Flat economies dent hopes of worldwide recovery this year

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The Independent Online
FRESH evidence of ebbing or flat economic activity in the world's three largest industrial economies emerged yesterday, further dampening hopes of a worldwide recovery in 1993, writes Peter Torday.

Retail sales in the US barely rose last month, raising fresh concern over the strength of the US recovery after an anaemic performance in the first quarter. But the figures, together with unchanged wholesale prices in May, indicate that recent worries about rising US inflation have been overdone.

Fears that US interest rates would begin to climb for the first time since the US economy emerged from recession last year abated and helped to depress the dollar, which lost almost a pfennig to DM1.6250. Against the pound it was more than half a cent down at dollars 1.5242.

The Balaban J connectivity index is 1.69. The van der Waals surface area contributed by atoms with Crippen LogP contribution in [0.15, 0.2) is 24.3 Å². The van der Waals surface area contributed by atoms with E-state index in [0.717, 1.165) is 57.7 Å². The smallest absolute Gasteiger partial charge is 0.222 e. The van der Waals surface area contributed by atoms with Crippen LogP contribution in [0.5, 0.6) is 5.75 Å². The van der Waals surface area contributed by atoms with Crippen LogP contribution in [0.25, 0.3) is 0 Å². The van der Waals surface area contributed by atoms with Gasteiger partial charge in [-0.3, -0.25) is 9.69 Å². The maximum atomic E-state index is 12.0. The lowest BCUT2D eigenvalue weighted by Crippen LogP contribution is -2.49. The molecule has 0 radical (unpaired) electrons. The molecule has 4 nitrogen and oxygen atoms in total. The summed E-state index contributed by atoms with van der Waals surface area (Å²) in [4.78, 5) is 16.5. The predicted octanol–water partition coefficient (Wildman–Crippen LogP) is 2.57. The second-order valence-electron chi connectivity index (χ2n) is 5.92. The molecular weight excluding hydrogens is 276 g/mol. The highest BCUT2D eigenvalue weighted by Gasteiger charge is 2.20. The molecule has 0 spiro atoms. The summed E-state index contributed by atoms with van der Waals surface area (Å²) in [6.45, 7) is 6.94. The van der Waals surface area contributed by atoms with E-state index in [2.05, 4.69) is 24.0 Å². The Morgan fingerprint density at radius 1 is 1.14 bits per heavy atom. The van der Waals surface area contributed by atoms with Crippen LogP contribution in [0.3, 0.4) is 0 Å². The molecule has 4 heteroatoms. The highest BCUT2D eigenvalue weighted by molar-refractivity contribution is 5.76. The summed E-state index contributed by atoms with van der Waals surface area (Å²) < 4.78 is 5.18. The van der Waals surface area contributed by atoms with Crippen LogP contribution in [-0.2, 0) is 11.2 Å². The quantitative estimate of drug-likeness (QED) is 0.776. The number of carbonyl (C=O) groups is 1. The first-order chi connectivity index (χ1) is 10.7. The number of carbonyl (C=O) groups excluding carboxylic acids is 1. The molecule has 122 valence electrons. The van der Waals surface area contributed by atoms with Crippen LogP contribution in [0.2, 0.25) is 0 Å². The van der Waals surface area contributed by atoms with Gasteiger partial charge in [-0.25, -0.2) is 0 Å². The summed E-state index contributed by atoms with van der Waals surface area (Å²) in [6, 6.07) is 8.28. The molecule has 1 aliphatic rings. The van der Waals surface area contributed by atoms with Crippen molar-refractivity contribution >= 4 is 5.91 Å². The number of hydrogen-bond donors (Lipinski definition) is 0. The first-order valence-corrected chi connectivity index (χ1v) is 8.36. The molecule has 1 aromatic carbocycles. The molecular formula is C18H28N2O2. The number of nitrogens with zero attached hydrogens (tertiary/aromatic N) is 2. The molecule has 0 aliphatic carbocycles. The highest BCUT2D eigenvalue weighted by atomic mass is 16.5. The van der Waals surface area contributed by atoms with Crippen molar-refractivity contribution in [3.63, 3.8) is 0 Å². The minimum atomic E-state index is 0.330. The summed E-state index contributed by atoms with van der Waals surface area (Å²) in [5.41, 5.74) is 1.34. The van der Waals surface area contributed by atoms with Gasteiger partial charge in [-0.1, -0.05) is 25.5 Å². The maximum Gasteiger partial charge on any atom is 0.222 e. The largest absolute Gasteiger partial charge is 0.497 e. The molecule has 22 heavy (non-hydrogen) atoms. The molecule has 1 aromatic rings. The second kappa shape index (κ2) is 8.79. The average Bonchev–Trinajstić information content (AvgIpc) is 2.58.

The level of sales in May rose just 0.1 per cent against a 1.5 per cent gain in April, which was largely due to pent-up demand following severe storms on the East Coast in March.

Analysts said this evidence of renewed consumer caution was likely to continue. US consumers, like their UK counterparts, remain burdened by the large debts run up in the 1980s.

The steady spread of the German recession from manufacturing to the broader economy, meanwhile, received further confirmation from an unexpectedly strong decline in April retail sales. In western Germany sales fell by a real 1.4 per cent from March and were down by a real 2 per cent over the same period a year earlier.

Meanwhile, in Tokyo the Ministry of International Trade and Industry disputed the Bank of Japan's latest survey of Japanese business, pointing to a bottoming out of the economy for the first time since August 1989.

The survey shows that companies expect a recovery in profits in the second half and declining stock levels. Against that, they fear higher bank lending rates.

View from Tokyo, page 21